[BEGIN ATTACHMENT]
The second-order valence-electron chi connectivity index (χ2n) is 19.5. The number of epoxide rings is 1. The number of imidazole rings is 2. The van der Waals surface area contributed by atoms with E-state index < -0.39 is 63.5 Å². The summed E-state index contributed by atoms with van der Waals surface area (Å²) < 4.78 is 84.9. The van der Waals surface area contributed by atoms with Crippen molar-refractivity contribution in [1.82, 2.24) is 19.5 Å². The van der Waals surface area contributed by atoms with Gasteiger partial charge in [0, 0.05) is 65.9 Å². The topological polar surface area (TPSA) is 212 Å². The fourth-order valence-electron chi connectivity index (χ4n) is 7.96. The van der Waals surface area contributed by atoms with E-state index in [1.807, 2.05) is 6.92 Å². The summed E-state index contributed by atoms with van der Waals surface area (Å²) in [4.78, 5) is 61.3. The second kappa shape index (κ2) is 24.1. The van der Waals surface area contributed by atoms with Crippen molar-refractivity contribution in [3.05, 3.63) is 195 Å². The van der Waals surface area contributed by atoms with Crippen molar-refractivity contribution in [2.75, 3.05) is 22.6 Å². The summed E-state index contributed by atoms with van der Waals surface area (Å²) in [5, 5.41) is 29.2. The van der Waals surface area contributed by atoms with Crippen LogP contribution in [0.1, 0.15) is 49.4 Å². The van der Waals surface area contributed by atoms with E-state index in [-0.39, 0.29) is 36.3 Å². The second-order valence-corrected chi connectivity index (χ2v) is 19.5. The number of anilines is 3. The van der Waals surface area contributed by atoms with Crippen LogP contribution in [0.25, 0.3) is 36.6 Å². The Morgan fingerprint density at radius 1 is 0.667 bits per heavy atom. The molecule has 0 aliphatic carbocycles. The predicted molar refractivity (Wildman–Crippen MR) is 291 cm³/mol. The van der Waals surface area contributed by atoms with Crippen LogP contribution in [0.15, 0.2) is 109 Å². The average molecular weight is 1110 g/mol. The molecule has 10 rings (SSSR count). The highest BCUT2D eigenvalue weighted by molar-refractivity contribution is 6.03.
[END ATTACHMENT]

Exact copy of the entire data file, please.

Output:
The second-order valence-electron chi connectivity index (χ2n) is 19.5. The number of epoxide rings is 1. The number of imidazole rings is 2. The van der Waals surface area contributed by atoms with E-state index < -0.39 is 63.5 Å². The summed E-state index contributed by atoms with van der Waals surface area (Å²) < 4.78 is 84.9. The van der Waals surface area contributed by atoms with Crippen molar-refractivity contribution in [1.82, 2.24) is 19.5 Å². The van der Waals surface area contributed by atoms with Gasteiger partial charge in [0, 0.05) is 65.9 Å². The topological polar surface area (TPSA) is 212 Å². The fourth-order valence-electron chi connectivity index (χ4n) is 7.96. The van der Waals surface area contributed by atoms with E-state index in [1.807, 2.05) is 6.92 Å². The summed E-state index contributed by atoms with van der Waals surface area (Å²) in [4.78, 5) is 61.3. The second kappa shape index (κ2) is 24.1. The van der Waals surface area contributed by atoms with Crippen molar-refractivity contribution in [3.05, 3.63) is 195 Å². The van der Waals surface area contributed by atoms with Crippen molar-refractivity contribution in [2.75, 3.05) is 22.6 Å². The summed E-state index contributed by atoms with van der Waals surface area (Å²) in [5, 5.41) is 29.2. The van der Waals surface area contributed by atoms with Crippen LogP contribution in [0.1, 0.15) is 49.4 Å². The van der Waals surface area contributed by atoms with E-state index in [-0.39, 0.29) is 36.3 Å². The second-order valence-corrected chi connectivity index (χ2v) is 19.5. The number of anilines is 3. The van der Waals surface area contributed by atoms with Crippen LogP contribution in [0.25, 0.3) is 36.6 Å². The Morgan fingerprint density at radius 1 is 0.667 bits per heavy atom. The molecule has 0 aliphatic carbocycles. The predicted molar refractivity (Wildman–Crippen MR) is 291 cm³/mol. The van der Waals surface area contributed by atoms with Crippen LogP contribution in [0.15, 0.2) is 109 Å². The average molecular weight is 1110 g/mol. The molecule has 10 rings (SSSR count). The highest BCUT2D eigenvalue weighted by molar-refractivity contribution is 6.03.